China's state-run television today took new shots at Microsoft's Windows 8, using a two-and-a-half-minute segment on a national show to blast the operating system as a data thief.
The piece on China Central Television (CCT) was a follow-up to an announcement in May by the Central Government Procurement Center, which mandated that all "desktops, laptops and tablet PCs purchased by central state organizations must be installed with OS other than Windows 8."
At the time, the Xinhua New Agency, an official mouthpiece of the People's Republic of China government, claimed that the ban of Windows 8 was designed to avoid a repeat of XP's widespread use and its exit from support.
CCT pivoted on the official reasoning today. According to the Wall Street Journal (subscription required) the segment quoted experts who argued that operating systems' makers can steal data from computers, including phone numbers and financial information.
"Whoever controls the operating system can control all the data on the computers using it," the CCT broadcast said, according to the newspaper's translation.
"It has little to do about security or privacy," countered Patrick Moorhead, principal analyst with Moor Insights & Strategy. "Windows 8 is astronomically more secure than Windows XP. and while it's true that Windows 8, like any operating system, saves data like contacts in an address book and favorites in the browser, it's on a purely optional basis."
Nor is there any evidence that Microsoft, or any OS maker, mines that data.
Much of the CCT segment was devoted to discussion of Windows 8's high price, said Jay Chou, an analyst with IDC who speaks Mandarin. Chou summarized the broadcast for Computerworld, which is owned by IDG, the same privately-held company that operates the IDC research arm.
"Before the formal May 16 announcement came out, many in government IT purchasing were already notified to stop buying and using Windows 8," Chou said, paraphrasing the segment. "The reason given by some in these public sector agencies is the relative higher cost of buying a Windows 8 PC. The report also says there is continued hope and encouragement to use a Chinese-produced OS."
"This kind of thing goes back and forth, stews for a while, and hits an apogee where people do some chest-beating," Moorhead said. "But then people get on with business."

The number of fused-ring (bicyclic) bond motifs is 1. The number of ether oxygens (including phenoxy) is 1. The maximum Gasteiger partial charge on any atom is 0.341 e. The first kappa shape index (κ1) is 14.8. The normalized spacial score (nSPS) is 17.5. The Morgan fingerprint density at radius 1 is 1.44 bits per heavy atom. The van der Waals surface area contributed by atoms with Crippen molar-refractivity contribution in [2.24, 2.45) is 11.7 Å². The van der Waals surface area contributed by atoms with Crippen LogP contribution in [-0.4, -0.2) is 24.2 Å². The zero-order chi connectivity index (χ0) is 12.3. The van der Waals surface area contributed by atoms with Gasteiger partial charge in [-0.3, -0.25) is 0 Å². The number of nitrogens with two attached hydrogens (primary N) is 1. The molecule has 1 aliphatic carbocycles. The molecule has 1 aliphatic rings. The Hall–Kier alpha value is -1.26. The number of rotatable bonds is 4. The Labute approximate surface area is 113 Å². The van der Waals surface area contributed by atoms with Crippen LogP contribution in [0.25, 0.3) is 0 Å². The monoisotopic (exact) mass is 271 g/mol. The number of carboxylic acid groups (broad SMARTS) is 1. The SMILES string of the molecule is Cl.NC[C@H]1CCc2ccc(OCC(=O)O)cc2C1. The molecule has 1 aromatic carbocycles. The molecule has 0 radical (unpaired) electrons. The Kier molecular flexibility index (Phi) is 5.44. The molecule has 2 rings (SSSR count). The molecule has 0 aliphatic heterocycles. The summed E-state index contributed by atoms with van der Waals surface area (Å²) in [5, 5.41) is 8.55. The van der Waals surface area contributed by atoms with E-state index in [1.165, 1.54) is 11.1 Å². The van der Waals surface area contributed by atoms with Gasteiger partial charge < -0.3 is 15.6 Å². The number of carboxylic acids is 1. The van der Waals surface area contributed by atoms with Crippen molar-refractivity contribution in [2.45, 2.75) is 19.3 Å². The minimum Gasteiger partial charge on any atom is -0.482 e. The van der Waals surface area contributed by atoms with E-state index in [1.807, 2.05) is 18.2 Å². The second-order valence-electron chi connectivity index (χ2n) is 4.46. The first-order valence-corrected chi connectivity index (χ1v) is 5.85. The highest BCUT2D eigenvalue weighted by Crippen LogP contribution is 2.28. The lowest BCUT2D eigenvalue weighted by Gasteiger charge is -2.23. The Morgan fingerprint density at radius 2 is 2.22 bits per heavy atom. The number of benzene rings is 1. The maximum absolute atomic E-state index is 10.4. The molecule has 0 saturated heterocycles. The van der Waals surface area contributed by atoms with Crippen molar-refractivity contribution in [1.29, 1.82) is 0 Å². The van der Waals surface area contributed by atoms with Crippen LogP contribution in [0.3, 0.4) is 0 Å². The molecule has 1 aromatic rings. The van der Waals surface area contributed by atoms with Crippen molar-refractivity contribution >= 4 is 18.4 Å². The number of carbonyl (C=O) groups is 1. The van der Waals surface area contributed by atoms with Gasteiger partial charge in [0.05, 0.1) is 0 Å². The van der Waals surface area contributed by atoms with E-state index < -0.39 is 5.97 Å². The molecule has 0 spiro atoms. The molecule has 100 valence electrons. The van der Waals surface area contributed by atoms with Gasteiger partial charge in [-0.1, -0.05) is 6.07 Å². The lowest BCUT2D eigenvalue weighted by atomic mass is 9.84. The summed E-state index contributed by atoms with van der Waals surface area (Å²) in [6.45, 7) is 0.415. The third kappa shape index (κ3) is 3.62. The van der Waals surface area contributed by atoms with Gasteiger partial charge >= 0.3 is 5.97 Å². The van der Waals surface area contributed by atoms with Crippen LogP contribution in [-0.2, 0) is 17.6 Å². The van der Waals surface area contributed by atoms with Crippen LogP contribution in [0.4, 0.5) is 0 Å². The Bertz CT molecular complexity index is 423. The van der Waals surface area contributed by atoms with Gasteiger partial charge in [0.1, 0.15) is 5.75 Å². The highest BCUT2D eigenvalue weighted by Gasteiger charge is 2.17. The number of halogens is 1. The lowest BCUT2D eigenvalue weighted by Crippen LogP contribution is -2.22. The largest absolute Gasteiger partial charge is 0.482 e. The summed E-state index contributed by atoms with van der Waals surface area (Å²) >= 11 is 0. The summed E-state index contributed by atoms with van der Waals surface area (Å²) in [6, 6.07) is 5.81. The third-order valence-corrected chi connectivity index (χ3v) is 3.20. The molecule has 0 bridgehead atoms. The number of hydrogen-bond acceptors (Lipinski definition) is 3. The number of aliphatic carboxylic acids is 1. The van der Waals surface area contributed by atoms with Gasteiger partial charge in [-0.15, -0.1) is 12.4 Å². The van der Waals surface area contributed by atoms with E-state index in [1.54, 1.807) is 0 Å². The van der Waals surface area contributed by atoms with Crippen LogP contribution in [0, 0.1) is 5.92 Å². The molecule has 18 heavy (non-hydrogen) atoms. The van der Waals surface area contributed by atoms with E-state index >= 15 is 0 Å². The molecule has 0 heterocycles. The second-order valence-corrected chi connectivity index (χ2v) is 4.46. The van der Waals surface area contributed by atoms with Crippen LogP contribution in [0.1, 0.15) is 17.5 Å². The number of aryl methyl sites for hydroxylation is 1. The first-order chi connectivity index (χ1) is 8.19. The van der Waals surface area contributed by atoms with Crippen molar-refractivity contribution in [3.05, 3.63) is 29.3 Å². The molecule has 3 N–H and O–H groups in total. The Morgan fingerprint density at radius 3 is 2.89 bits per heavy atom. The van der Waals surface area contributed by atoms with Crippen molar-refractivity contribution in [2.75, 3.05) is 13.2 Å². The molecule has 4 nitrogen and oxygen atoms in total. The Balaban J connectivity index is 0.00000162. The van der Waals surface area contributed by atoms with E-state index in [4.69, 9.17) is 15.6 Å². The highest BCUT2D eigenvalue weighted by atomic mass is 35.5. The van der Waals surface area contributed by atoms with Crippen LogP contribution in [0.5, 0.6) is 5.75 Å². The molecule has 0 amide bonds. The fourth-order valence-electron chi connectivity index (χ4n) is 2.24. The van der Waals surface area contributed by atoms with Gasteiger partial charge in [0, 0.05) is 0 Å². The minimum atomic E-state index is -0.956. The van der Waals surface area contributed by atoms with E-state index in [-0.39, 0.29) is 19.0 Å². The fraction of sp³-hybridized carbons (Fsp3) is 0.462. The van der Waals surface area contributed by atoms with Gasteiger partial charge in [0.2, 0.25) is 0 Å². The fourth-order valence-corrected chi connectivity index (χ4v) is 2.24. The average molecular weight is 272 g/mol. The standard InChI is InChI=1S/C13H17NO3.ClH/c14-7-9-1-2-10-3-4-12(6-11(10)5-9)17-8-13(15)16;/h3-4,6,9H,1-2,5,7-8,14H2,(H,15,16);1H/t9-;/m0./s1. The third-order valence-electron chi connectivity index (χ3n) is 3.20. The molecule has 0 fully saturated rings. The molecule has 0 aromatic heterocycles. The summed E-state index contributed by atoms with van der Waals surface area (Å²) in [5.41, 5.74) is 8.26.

The Chinese government and Microsoft have crossed swords before. In 2000, Red Flag Linux, which was funded in part by the government's Ministry of Information, was mandated as the replacement for Windows 2000 on all government PCs. Tensions between China's government and Microsoft over piracy and pricing were at the root of that order.
Moorhead believes it's much the same today.
"It's all about negotiation, negotiation up from 'free' for many people in China," Moorhead said, referring to China's reputation as a den of software pirates and echoing Chou. The government there is simply trying to pressure Microsoft into cutting it big discounts for Windows licenses, he argued.
Any effort by the Chinese government to divorce itself from Microsoft's software is probably destined for failure, Moorhead maintained, but not because there are no alternatives to Windows.
It's Office that has the stranglehold on the world. Only Office can provide the file fidelity necessary for business, Moorhead argued. "Chinese companies and organizations need to communicate with other companies and organizations around the world," he said. And Office is the lingua franca of the planet's commerce.
But he thought, assuming China continues to press the case, that it might move Microsoft to cut deals. "Microsoft is in it to win it on Office," said Moorhead. "But really, any money that Microsoft can get above zero is a win for them."
Also today, The People's Daily, the Communist Party's official organ, blasted some of the biggest Western technology companies, including Microsoft, Apple, Facebook, Google and Yahoo as pawns of the U.S. government's National Security Agency (NSA). "Foreign technology services providers such as Google and Apple can become cybersecurity threats to Chinese users," the publication said today.
Not coincidentally, Microsoft's general counsel, Brad Smith, took to a company blog to demand changes in U.S. surveillance policies to, as he put it, "Reduce the technology trust deficit it has created." Microsoft, Google and others have repeatedly urged Washington to push reforms because their global business has been affected by foreign governments' fury over surveillance practices.
"The video did not mention security concerns and/or political tensions between the U.S. and China that may have led to this," Chou said. "The government would of course be hard-pressed to delve into that on a national news channel."
Nor did it quote anyone outside government, said Ian Lamont, a former Computerworld editor and Mandarin speaker who also pitched in with a partial translation. "They were asking how local government offices in Beijing and Jiangsu are dealing with the ban, but didn't ask companies or people, maybe because no one wanted to come out and criticize a central government directive."
According to the May missive from the Central Government Procurement Center, the Windows 8 ban does not apply to individuals or businesses, which remain free to choose the OS.
The CCT segment on Windows 8 can be viewed from the network's Chinese-language website.
Gregg Keizer covers Microsoft, security issues, Apple, Web browsers and general technology breaking news for Computerworld. Follow Gregg on Twitter at @gkeizer, on Google+ or subscribe to Gregg's RSS feed. His email address is email@example.com.
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This story, "China escalates rhetoric in campaign to ban Windows 8" was originally published by Computerworld.